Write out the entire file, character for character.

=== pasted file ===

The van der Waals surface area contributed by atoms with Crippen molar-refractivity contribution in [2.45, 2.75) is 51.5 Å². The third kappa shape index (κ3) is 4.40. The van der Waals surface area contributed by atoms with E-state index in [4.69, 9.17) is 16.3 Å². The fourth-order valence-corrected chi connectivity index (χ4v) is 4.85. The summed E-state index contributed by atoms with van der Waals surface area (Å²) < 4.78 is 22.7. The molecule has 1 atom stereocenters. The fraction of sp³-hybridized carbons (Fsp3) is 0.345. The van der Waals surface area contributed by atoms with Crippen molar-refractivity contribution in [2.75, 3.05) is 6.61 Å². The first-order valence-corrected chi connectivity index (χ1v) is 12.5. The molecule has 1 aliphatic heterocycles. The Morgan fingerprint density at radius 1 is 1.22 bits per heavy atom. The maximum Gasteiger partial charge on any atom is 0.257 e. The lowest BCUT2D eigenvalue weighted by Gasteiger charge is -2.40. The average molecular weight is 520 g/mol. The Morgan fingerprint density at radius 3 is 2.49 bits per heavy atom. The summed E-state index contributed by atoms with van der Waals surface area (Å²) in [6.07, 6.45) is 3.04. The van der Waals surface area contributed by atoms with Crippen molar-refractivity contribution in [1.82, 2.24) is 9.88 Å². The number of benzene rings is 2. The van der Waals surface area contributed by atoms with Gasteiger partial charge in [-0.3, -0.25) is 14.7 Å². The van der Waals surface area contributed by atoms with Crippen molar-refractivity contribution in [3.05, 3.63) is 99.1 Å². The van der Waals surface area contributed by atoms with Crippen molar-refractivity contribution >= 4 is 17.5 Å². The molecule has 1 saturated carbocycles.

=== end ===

The van der Waals surface area contributed by atoms with Crippen molar-refractivity contribution in [2.45, 2.75) is 51.5 Å². The third kappa shape index (κ3) is 4.40. The van der Waals surface area contributed by atoms with E-state index in [4.69, 9.17) is 16.3 Å². The fourth-order valence-corrected chi connectivity index (χ4v) is 4.85. The summed E-state index contributed by atoms with van der Waals surface area (Å²) < 4.78 is 22.7. The molecule has 1 atom stereocenters. The fraction of sp³-hybridized carbons (Fsp3) is 0.345. The van der Waals surface area contributed by atoms with Crippen molar-refractivity contribution in [2.75, 3.05) is 6.61 Å². The first-order valence-corrected chi connectivity index (χ1v) is 12.5. The molecule has 1 aliphatic heterocycles. The Morgan fingerprint density at radius 1 is 1.22 bits per heavy atom. The maximum Gasteiger partial charge on any atom is 0.257 e. The lowest BCUT2D eigenvalue weighted by Gasteiger charge is -2.40. The average molecular weight is 520 g/mol. The Morgan fingerprint density at radius 3 is 2.49 bits per heavy atom. The summed E-state index contributed by atoms with van der Waals surface area (Å²) in [6.07, 6.45) is 3.04. The van der Waals surface area contributed by atoms with Crippen molar-refractivity contribution in [1.82, 2.24) is 9.88 Å². The number of benzene rings is 2. The van der Waals surface area contributed by atoms with Gasteiger partial charge in [-0.3, -0.25) is 14.7 Å². The van der Waals surface area contributed by atoms with Crippen molar-refractivity contribution in [3.05, 3.63) is 99.1 Å². The van der Waals surface area contributed by atoms with Crippen molar-refractivity contribution >= 4 is 17.5 Å². The molecule has 1 saturated carbocycles.